Approximately 5 million Americans are adopted. It is quite common for an adult, adopted as an infant or child, to seek information about his biological family. The original birth certificate is an obvious place to start such a search as it contains information about one’s biological parents and place of birth. Once an adoption is finalized, the state’s health department, vital statistics bureau, issues an amended birth certificate. The amended birth certificate is issued to the adoptive parents, which includes their names and the child’s new name, if it was changed in the adoption process. Birth parent information is not included on the amended birth certificate and the original birth certificate is sealed and inaccessible to the public.
Adoption records have traditionally been sealed and inaccessible with few exceptions. Federal law provides for confidentiality of children in the child welfare or foster system, but leaves oversight of original birth certificate access to the states. A court order to unseal adoption records is required in 25 states, the District of Columbia, Puerto Rico and US territories. Recently, some states have enacted laws granting easier access to original birth certificates. An original birth certificate contains information such as a birth parent’s name and address and the name of the hospital where the child was born. State legislatures grapple with what may be competing interests of an adult adoptee’s wishes to find out his/her biological history and those of birth parents, who may wish to remain anonymous.
At least 4 states, Alabama, Alaska, Maine and Oregon allow access to original birth certificates without a court order and without a birth parent’s consent. A few states now allow adoptees to request and access original birth certificates unless a birth parent has specifically requested the information remain sealed. These states include Colorado, Delaware, Illinois, Maryland, Minnesota, Montana, Nebraska, New Jersey, Ohio, Oklahoma and Washington. Many states have begun to allow access to original birth certificates but impose restrictions, such as a waiting period or with redacted birth parent names.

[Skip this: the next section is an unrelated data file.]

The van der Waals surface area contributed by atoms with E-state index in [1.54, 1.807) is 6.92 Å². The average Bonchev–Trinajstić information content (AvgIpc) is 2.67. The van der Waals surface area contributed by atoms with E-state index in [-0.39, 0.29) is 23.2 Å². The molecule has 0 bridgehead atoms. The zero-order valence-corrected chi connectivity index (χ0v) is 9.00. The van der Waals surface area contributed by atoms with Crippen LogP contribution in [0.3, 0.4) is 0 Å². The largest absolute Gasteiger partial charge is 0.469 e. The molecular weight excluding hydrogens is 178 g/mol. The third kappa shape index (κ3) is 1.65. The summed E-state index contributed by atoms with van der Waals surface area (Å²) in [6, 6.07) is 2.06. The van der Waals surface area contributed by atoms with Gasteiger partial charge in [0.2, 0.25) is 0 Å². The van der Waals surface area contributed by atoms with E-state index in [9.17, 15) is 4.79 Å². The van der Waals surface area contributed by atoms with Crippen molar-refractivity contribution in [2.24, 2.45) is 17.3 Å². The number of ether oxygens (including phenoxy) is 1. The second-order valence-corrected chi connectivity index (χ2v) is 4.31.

Arguments against allowing unfettered or complete access to original birth certificates include fears that the potential loss of privacy and anonymity would prevent women from participating in adoptions and cause unnecessary suffering to a birth parent who does not want to be found. Advocates for maintaining privacy argue that there are already procedures in place, such as voluntary and mutual consent adoption registries wherein adoptees and birth parents agree to release identifying information. At least 30 states have set up mutual consent registries or confidential intermediary programs where specially trained adoption intermediaries are allowed to search for biological relatives of adult adoptees. Other states allow for the release of non-identifying information only, such as medical history.
The first step to take to obtain your original birth certificate is to contact the county clerk in the county in which you were adopted. The county clerk will educate you on the local rules and explain what documents are needed to file if your state requires a court to order the unsealing of adoption records. New York, like several other states, requires emergency situations such as medical reasons to open sealed adoption records. Even if your request is granted, you may be required to hire an intermediary such as an attorney to be given access to the file and extract only medical and non-identifying information. Original birth certificates remain available only upon court order. New York does maintain an Adoption Information Registry, on which adult adoptees (18 yrs of age and older) may register to receive identifying information. When a match is confirmed, the registry will notify the parties and the court where the adoption occurred to request each registrant’s final consent to the release of the information.
For information on all states’ adoption legislative policies pertaining to the release of original birth certificates, visit americanadoptioncongress.org/state.php